Legislative Candidates Don’t Control Their Fate; Presidential Politics Rule

As I talk to voters, I regularly steer the conversation away from Presidential politics and encourage voters to discuss South Dakota’s ten ballot questions, education funding, corruption, and the other big issues our Legislature should be focusing on.

A new study says I shouldn’t even try. According to Professor Steven Rogers of Saint Louis University, voters pay little attention to their state legislatures:

In his new study, Rogers writes that the public often has no idea what’s going on in their state legislatures, or what their state representatives are arguing about or why. They don’t even know who their representatives are.

…He notes that just 1 percent of local news is about statehouse news. The vast majority of local coverage — more than 60 percent — is instead about the presidential election, one study found [Jeff Stein, “This Study Shows American Federalism Is a Total Joke,” Vox, 2016.09.05].

Instead, contrary to Tip O’Neill’s famous dictum that “All politics is local,” Presidential politics drive voters’ state legislative choices more than local factors:

The relationship between presidential approval and state legislative vote choice is robust. Levels of voter political knowledge or divided state government have no attenuating effect, and the relationship persists among wealthy, educated, or politically interested voters. The correlation between state legislative vote choice and presidential approval also consistently emerges when estimating the model on data subset by state. Therefore in state legislative elections across the country, changes in presidential approval clearly matter more than shifts in state legislative approval even though legislative parties control the legislature’s performance more than the president’s [Steven Rogers, “National Forces in State Legislative Elections,” The Annals of the American Academy, September 2016].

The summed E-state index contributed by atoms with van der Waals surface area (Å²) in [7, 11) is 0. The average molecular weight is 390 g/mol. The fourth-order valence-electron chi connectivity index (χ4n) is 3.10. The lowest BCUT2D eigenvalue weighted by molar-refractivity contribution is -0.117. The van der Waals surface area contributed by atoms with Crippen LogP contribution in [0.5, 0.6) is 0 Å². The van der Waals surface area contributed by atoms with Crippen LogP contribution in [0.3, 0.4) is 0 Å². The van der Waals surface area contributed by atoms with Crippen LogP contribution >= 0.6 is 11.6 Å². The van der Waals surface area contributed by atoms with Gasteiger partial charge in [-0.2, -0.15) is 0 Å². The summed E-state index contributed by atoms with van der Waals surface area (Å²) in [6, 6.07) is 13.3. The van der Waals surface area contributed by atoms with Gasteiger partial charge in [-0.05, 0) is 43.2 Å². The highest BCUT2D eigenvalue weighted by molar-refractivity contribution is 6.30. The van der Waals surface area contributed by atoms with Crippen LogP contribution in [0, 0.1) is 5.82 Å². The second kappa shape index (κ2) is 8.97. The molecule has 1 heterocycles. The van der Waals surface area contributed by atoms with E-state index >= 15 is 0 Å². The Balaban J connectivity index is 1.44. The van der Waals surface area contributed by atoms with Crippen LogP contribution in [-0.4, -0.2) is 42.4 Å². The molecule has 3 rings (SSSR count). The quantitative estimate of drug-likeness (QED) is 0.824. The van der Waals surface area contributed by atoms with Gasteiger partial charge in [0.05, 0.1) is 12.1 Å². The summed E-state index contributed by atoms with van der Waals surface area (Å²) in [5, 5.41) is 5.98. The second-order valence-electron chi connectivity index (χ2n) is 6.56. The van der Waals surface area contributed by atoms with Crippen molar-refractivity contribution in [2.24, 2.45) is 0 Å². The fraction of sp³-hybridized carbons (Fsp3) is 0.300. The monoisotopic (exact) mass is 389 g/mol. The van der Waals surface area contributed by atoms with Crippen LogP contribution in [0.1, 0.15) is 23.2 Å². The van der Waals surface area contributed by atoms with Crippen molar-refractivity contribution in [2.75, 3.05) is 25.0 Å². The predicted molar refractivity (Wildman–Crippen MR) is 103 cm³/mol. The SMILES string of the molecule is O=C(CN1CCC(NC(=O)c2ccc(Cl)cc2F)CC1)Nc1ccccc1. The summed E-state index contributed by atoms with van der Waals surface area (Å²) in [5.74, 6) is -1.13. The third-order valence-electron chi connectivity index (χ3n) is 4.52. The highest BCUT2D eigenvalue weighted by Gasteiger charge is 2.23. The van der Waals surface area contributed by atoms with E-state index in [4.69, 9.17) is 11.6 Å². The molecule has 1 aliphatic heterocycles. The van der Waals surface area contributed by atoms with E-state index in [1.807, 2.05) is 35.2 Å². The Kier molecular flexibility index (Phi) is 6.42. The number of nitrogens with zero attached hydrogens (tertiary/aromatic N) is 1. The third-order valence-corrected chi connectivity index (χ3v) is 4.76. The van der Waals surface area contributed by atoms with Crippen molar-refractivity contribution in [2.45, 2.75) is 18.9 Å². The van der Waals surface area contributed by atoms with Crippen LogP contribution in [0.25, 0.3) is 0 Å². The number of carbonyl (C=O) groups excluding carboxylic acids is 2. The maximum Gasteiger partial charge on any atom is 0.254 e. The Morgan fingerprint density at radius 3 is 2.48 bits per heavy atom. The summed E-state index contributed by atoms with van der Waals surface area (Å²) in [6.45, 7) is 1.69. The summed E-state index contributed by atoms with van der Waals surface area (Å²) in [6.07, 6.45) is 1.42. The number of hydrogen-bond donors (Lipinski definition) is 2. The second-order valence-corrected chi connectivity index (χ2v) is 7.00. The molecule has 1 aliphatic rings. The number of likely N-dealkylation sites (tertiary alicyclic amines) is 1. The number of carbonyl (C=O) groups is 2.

Thus, legislative candidates trying to hold incumbent legislators accountable for poor performance in Pierre may be out of luck:

These analyses are just a portion of findings regarding the dim prospects for accountability in state legislatures. I show elsewhere that there is little evidence that state legislators are held accountable for worsening crime, education, or economic policy outcomes, and few individual legislators pay an electoral price for extreme ideological representation or unpopular roll-call votes (Rogers 2013).

Taken together these findings suggest that state legislators have relatively little control over their own elections [Rogers, Sept. 2016].

If we legislative candidates aren’t captaining our own destinies, perhaps we Democrats can take some solace in the Presidential polls. I don’t have South Dakota data handy, but President Barack Obama’s national approval rating has been below his disapproval rating during the last three legislative elections. Right now, the President’s Approve has been higher than his Disapprove since March, and his approval rating is above 50%.

Dang—as Stein suggests, maybe I should be encouraging voters to talk about Presidential politics and the big, positive legacy President Obama is leaving us.


12 Responses to Legislative Candidates Don’t Control Their Fate; Presidential Politics Rule

  1. troy jones

    CH,

    I think you should herald the Obama Presidency as the centerpiece of your campaign. Be courageous.

  2. Darin Larson